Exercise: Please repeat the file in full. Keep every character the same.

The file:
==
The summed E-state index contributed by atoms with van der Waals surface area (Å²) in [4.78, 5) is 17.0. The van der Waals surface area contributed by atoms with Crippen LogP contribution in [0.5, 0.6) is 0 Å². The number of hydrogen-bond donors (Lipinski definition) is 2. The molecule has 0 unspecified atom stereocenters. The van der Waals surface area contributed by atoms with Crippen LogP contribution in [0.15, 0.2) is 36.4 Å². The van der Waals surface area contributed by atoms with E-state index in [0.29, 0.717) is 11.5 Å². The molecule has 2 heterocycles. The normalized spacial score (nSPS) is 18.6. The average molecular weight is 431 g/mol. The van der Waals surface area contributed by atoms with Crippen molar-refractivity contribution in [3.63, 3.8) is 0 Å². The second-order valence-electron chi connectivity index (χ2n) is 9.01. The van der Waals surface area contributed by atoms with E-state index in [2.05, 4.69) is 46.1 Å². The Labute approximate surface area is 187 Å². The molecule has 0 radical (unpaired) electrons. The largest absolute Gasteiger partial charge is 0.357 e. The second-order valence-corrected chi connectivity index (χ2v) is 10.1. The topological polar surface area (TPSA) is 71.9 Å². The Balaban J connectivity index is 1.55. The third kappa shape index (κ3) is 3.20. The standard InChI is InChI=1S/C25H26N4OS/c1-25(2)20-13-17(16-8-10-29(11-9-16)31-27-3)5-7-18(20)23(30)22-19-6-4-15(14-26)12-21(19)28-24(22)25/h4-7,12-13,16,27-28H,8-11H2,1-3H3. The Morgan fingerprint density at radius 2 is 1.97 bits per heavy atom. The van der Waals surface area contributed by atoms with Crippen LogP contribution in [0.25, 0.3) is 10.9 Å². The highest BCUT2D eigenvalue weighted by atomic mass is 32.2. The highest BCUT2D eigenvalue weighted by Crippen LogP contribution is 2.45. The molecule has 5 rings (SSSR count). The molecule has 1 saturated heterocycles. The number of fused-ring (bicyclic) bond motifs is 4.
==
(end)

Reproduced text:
The summed E-state index contributed by atoms with van der Waals surface area (Å²) in [4.78, 5) is 17.0. The van der Waals surface area contributed by atoms with Crippen LogP contribution in [0.5, 0.6) is 0 Å². The number of hydrogen-bond donors (Lipinski definition) is 2. The molecule has 0 unspecified atom stereocenters. The van der Waals surface area contributed by atoms with Crippen LogP contribution in [0.15, 0.2) is 36.4 Å². The van der Waals surface area contributed by atoms with E-state index in [0.29, 0.717) is 11.5 Å². The molecule has 2 heterocycles. The normalized spacial score (nSPS) is 18.6. The average molecular weight is 431 g/mol. The van der Waals surface area contributed by atoms with Crippen molar-refractivity contribution in [3.63, 3.8) is 0 Å². The second-order valence-electron chi connectivity index (χ2n) is 9.01. The van der Waals surface area contributed by atoms with E-state index in [2.05, 4.69) is 46.1 Å². The Labute approximate surface area is 187 Å². The molecule has 0 radical (unpaired) electrons. The largest absolute Gasteiger partial charge is 0.357 e. The second-order valence-corrected chi connectivity index (χ2v) is 10.1. The topological polar surface area (TPSA) is 71.9 Å². The Balaban J connectivity index is 1.55. The third kappa shape index (κ3) is 3.20. The standard InChI is InChI=1S/C25H26N4OS/c1-25(2)20-13-17(16-8-10-29(11-9-16)31-27-3)5-7-18(20)23(30)22-19-6-4-15(14-26)12-21(19)28-24(22)25/h4-7,12-13,16,27-28H,8-11H2,1-3H3. The Morgan fingerprint density at radius 2 is 1.97 bits per heavy atom. The van der Waals surface area contributed by atoms with Crippen LogP contribution in [0.25, 0.3) is 10.9 Å². The highest BCUT2D eigenvalue weighted by atomic mass is 32.2. The highest BCUT2D eigenvalue weighted by Crippen LogP contribution is 2.45. The molecule has 5 rings (SSSR count). The molecule has 1 saturated heterocycles. The number of fused-ring (bicyclic) bond motifs is 4.